I believe the ability to talk about eating disorders would be made much easier if everyone had a common understanding of what an eating disorder truly is and why it occurs. Let’s start with the fact that eating disorders are a psychological disorder — an addiction, not a diet or choice. I have always found it most useful to think of eating disorders as a coping mechanism. Eating disorders are almost always comorbid with anxiety and/or depression. The different food and exercise rules that make up an eating disorder often develop as a way of coping with distress. When I returned to cross country my third year of college, my therapist, coach and I met to create a recovery training plan. My therapist explained that reducing my exercise didn’t have anything to do with maintaining my weight, but rather that the competitive and comparative aspect of exercise often fuels eating disorders and can very quickly cause one to relapse.

With eating disorders, there is an almost constant internal dialogue that quickly degrades a person’s mental health. When I asked one athlete how often he thought about his body, he said, “Most of my time. Yeah, like something about my body or exercise. Even stretching. Everything that’s not revolving around school is basically athletics. I think about food probably more than I should — probably more than most people. I definitely think of what I’m going to eat, when I’m going to eat it. It’s always on my mind.”

     The stigma surrounding eating disorders is compounded by the fact that they are rooted in shame and secrecy. Disordered behaviors typically occur privately, which makes an eating disorder much harder to identify than other mental illnesses. Because the feelings that trigger the behaviors are rooted in shame, individuals typically go out of their way to hide their behaviors from those around them. As Julia Welch, a Student Athlete Mentor from 2021-2022, described, “It’s more easily explained away. Like going to lunch with friends but not eating and saying, ‘Well, I’m sorry, I just ate, but I wanted to come here for the camaraderie.’ So, thinking this person’s not getting out of bed, well that could be clinical depression, and this is a physical manifestation of that. But, you can’t diagnose a disorder just by looking at someone.”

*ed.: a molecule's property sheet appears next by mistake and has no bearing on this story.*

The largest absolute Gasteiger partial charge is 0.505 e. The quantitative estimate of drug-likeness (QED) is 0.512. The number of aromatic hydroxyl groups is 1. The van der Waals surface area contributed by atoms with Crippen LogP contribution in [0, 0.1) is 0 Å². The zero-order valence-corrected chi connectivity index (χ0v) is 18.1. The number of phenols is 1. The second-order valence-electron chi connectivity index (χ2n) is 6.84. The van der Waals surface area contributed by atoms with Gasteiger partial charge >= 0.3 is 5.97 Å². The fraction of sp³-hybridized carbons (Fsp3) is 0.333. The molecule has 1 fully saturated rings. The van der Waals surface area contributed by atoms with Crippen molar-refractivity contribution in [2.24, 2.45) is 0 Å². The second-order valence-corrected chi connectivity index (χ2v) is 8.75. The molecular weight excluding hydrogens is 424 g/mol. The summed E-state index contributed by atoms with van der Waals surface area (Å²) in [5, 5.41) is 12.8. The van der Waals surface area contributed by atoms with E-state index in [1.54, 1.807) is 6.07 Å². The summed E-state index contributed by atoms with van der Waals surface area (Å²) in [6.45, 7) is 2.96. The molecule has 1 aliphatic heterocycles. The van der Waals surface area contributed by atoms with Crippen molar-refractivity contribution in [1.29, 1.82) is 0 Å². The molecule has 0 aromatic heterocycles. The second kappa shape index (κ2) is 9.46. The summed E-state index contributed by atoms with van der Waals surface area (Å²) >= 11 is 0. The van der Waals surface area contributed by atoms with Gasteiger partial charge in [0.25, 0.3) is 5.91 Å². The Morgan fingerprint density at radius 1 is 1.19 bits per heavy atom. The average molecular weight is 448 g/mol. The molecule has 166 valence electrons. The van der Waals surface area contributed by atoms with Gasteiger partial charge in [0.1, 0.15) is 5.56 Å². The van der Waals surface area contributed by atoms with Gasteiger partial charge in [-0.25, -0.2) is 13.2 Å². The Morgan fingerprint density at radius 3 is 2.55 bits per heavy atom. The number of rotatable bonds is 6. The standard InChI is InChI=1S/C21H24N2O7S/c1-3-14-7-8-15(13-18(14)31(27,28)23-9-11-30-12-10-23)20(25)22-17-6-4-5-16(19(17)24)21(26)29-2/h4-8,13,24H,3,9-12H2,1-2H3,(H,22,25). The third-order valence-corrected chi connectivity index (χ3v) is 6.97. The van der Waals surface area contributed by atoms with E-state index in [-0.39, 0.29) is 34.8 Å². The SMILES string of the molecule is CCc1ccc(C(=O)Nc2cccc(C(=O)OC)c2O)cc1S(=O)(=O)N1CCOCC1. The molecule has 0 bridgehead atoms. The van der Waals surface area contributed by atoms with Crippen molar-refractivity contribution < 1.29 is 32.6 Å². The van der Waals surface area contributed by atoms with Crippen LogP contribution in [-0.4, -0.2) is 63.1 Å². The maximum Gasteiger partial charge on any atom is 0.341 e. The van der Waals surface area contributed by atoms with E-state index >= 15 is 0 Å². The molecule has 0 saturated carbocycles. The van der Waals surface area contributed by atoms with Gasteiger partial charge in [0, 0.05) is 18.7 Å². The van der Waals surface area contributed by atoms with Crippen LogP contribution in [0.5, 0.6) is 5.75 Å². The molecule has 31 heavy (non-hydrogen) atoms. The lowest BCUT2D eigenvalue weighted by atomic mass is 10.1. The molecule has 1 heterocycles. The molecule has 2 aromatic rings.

Coaches and teammates alike do not have the training or information to recognize eating disorders. Every eating disorder consists of different behaviors, so no one rulebook exists for identifying and diagnosing behaviors. Disordered behaviors aren’t always the best way to identify eating disorders because behaviors are not always correlated with mental distress. When I finally entered residential treatment at 19, I weighed the most I ever had and engaged in disordered behaviors far less than previously. However, the mental anguish had rotted my brain and affected my daily functioning to such a level that my therapist told me I needed to seek higher care or she couldn’t see me anymore. So, I will take a moment to emphasize again: you cannot tell if someone has an eating disorder based on their physical appearance.

I think about food probably more than I should—probably more than most people. I definitely think of what I’m going to eat, when I’m going to eat it. It’s always on my mind.

— Anonymous Athlete